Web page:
Wedbush-Morgan analyst Michael Pachter has publicly apologized for saying that Sony was "ripping off the consumer" by setting a $249 price point on the PSP Go. The eminently quotable Pachter made the damning comment about the new handheld last week during an E3 segment of Bonus Round.
Apparently thinking better of his words in the interim, Pachter penned an apology yesterday as he debuted a new monthly column for IndustryGamers:
I sincerely regret the choice of words... where I said that Sony is "ripping off" the consumer by pricing the PSP Go at $249.99. I made a poor choice of words, and I do NOT think that Sony is doing anything nefarious in choosing their pricing strategy.
The company has the right to price its products at a point that they think is competitive, and has no obligation to sell products at lower than a competitive price. They have been subsidizing purchases of the PS3 since launch, to the tune of 22 million sold at a loss of $100 or more apiece (on average), so if they are able to make a profit on the PSP Go, more power to them. They are pricing at a point that positions the PSP Go competitively with the iPod Touch, and the PSP Go arguably has much more value than the Apple product. Notwithstanding my view that the price point is too high to generate more than a few million units sold, I really think my comment was unfair, and would appreciate your allowing me to clear the air...
GP: Pachter is a straight shooter and, apology notwithstanding, I believe he was speaking from the heart when he made his original comment. It's not too much of a stretch to imagine that there were a few angry phone calls from Sony HQ to Pachter between the airing of the "rip off" remark and yesterday's mea culpa.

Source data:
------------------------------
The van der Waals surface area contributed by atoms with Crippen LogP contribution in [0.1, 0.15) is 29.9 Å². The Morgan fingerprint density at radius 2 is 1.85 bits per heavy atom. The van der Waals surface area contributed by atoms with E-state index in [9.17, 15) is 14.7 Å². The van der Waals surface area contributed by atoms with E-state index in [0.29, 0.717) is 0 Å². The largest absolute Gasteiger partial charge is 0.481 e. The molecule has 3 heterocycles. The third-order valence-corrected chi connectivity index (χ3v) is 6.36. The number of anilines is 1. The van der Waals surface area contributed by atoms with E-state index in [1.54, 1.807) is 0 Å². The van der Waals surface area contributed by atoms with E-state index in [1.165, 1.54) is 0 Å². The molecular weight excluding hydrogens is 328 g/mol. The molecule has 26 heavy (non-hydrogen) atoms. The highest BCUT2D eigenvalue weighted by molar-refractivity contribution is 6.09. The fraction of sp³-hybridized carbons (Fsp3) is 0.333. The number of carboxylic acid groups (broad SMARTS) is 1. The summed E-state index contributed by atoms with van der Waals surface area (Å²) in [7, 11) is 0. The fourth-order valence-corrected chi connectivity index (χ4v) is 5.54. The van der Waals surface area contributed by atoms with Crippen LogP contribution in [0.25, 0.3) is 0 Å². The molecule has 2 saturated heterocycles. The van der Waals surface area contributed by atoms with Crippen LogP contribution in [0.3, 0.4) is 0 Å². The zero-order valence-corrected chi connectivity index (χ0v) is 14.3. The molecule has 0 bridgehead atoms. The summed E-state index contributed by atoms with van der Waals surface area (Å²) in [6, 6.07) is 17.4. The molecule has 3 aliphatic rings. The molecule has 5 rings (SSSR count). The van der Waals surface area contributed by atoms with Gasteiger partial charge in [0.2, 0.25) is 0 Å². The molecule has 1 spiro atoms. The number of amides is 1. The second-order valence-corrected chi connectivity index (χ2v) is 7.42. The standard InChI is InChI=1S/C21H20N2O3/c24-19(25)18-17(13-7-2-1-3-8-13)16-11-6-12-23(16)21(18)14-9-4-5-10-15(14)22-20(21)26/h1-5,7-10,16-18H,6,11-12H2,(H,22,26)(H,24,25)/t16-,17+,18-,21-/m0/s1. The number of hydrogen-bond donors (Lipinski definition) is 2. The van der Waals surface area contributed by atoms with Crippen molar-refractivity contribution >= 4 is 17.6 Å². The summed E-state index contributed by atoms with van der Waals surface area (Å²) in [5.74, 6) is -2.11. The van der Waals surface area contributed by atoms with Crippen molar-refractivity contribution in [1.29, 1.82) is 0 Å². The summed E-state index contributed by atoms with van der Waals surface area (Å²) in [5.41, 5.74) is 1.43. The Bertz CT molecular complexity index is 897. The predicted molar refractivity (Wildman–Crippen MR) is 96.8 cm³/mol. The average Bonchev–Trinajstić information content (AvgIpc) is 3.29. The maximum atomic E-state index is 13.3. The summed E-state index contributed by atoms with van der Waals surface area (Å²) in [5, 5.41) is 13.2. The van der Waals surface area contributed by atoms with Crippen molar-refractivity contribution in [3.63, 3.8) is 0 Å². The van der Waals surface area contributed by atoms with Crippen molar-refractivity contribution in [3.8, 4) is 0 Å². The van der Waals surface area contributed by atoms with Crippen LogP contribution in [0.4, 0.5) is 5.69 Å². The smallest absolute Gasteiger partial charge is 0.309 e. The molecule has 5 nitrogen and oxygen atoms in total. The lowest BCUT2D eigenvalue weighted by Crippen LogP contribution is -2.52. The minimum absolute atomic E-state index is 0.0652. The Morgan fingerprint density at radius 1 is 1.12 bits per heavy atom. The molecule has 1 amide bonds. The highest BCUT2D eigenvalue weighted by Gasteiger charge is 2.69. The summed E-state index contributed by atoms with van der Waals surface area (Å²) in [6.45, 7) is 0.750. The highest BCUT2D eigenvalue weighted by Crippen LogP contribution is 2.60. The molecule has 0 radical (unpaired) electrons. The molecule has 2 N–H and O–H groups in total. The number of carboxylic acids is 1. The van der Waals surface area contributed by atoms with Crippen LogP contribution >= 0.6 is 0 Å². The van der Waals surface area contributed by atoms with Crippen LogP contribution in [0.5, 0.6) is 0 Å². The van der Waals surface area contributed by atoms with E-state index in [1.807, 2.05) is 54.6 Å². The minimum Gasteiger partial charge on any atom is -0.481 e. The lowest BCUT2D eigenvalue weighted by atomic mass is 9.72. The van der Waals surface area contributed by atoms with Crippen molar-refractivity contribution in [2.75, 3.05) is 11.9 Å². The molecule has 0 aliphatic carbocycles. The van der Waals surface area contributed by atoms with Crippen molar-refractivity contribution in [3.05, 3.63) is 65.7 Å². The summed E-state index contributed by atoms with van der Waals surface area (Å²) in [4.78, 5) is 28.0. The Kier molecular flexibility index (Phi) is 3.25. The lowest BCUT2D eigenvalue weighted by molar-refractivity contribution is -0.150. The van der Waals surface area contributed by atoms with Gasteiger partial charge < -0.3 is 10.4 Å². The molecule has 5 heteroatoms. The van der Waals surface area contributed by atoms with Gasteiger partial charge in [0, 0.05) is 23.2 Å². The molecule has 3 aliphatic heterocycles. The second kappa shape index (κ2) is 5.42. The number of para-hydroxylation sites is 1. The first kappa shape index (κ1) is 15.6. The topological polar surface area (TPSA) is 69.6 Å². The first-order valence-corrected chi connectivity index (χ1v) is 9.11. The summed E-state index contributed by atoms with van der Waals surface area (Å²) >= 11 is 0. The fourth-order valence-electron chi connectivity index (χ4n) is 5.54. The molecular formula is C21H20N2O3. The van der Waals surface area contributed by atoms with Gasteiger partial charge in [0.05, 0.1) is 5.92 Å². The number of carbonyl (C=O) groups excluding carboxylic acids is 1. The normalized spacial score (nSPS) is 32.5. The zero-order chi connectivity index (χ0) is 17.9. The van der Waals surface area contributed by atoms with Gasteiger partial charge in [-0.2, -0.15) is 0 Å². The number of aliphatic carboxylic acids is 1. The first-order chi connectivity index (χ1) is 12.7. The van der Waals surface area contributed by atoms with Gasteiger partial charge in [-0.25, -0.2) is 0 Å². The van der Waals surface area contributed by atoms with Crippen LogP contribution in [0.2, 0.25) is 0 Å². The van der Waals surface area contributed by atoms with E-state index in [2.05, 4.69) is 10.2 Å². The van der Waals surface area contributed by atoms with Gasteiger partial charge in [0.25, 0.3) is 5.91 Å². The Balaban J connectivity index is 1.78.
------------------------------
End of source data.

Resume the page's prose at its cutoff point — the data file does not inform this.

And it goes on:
But the fact is, Pachter got it right. Why does the PSP Go, which does away with the UMD drive assembly, cost $80 more than the current PSP-3000? There's no good reason, and gamers knew that even before Pachter spoke out. From the moment it was announced at E3, the PSP Go's $249 price point went over like the proverbial lead balloon.
Nor do I think much of the PS3 justification floated by Pachter in his retraction. Sony is losing money on the PS3, certainly, but that's no excuse to try to make a few million back by skinning consumers with the PSP Go. Personally, I love my PS3. But if Sony overdid the hardware, over-estimated their market and totally screwed up the worldwide launch, that's on them.